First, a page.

Sun 29th ….We left you last time seeing a chap standing outside his house in Jasper, alongside a table with some ‘junk’, although he informed us that earlier it had been full to over-flowing. It was in a lovely residential area, and seemed a bit odd.
However the explanation was simple and sensible……periodically, people put out unwanted, but servicable items. Anyone can then come along and take any of them without charge, for their own use. Presumably reciprocity is expected so that everyone can get a glimpse of (and possibly obtain) others’ rubbish. Recycling made simple!
Having solved that query, we continued on our walk round this pleasant town. I got some video of one of the large freight trains running through with over 140 coaches! On the way, we had a good viewing of a large deer grazing beside the road, oblivious to the presence of humans or traffic. By this time our digestion and body-clock synchronisation was still not right and we were snacking at all sorts of strange times. Lunch was at Cafe Mondo with home-made salmon sandwiches….to be recommended!
Next morning, at a quite unreasonable hour, we left Chateau Jasper, and assembled with others at the local railway station to join the Rocky Mountaineer on a ‘Journey Through the Clouds’. This is one of a number of great trains which traverse (guess what!) the Rocky Mountains, all starting from, or returning to, Vancouver. The weather having previously been mixed, we had been concerned about whether the splendour of the mountains would be revealed in all their glory….we needn’t have worried! The sky was blue, and the mountains were inviting as we all talked excitedly about the coming journey, and pinned-on our little maple-leaf badges.
The tour on which we were involved had two standards of service, Gold Leaf, and Red Leaf. The Gold Leaf passengers had access to a glass-domed observation area, as well as cooked-on-board meals. We were very happy with the Red Leaf standard, and would be quite happy to recommend it to anyone.
We settled into our carriage which had about 50 seats with loads of leg space (airlines, please note). There were about 38 of us in this carriage, so a lot of empty seats. Seemingly this is intended so that we could move easily to the side would give us a better view. We had a lovely stewardess, who served meals and gave us a running commentary on the journey and what we should watch-out for. A load of video was taken, but the following link is probably the best way to get a general feeling for it all…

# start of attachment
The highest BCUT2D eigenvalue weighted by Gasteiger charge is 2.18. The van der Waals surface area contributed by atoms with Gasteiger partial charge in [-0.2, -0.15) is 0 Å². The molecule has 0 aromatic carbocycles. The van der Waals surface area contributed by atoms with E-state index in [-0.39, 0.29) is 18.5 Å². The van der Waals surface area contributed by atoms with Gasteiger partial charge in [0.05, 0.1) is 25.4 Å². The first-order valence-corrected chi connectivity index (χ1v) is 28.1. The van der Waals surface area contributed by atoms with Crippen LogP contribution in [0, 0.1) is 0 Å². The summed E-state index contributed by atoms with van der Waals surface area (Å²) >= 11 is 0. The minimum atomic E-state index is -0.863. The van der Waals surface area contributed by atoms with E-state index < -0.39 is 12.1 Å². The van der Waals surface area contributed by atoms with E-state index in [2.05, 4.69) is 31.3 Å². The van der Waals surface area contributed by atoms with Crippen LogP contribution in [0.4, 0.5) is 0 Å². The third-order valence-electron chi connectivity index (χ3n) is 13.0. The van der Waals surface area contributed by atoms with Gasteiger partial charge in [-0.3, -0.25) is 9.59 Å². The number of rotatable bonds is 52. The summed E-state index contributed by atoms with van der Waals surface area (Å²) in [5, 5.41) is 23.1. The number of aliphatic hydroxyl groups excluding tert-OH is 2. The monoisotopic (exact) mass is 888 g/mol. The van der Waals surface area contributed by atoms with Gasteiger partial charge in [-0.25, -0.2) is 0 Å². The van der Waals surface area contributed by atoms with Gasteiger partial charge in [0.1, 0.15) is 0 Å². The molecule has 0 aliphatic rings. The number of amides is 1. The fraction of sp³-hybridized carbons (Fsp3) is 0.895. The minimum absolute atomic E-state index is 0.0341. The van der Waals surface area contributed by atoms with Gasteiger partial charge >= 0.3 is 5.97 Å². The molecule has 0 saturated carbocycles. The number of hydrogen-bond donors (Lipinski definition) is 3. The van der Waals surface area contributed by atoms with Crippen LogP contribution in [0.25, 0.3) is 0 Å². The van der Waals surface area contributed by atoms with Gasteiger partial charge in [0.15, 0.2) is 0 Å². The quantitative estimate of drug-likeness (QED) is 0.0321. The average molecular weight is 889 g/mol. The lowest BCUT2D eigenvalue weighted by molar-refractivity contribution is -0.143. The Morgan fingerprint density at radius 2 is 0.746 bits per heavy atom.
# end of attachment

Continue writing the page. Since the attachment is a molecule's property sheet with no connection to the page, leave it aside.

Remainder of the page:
Jasper Lake was the first major stretch of water after we started off, and riding along quietly south west, along the Fraser River, we were increasingly impressed and astounded by the beauty of the scenery. We were then suddenly instructed to put our watches back one hour as we had left the Alberta time zone and entering British Columbia. Pine trees, animals, eagles, ospreys, rivers, and (obviously) spectacular mountains appeared at every bend and the video camera could be left on permanently. Sometimes we had to slow down or even stop to let another train pass so the opportunity came to get photographs.
Two spectacular natural formations then had to be seen, and so the train slowed up to ensure we got good photos. Firstly, the Pyramid Falls……
………and Mount Robson, which is the highest point in the Rockies, and is only completely seen about 10 days in the year, so we were lucky….
Because the rail-line was often alongside the edge of steep valleys, many tunnels were necessary either for access or to afford protection from falling rocks. With the necessary curvature of the track we sometimes got a good glimpse of the front of the train heading into the tunnel, and looking remarkably like a snake.
And so the miles drifted on and as the land flattened out we came to the end of the first day and approached our half-way point…Kamloops. We’re off to the hotel to get changed and go out for a meal. Good Night! See you later, and I’ll tell you about what happened!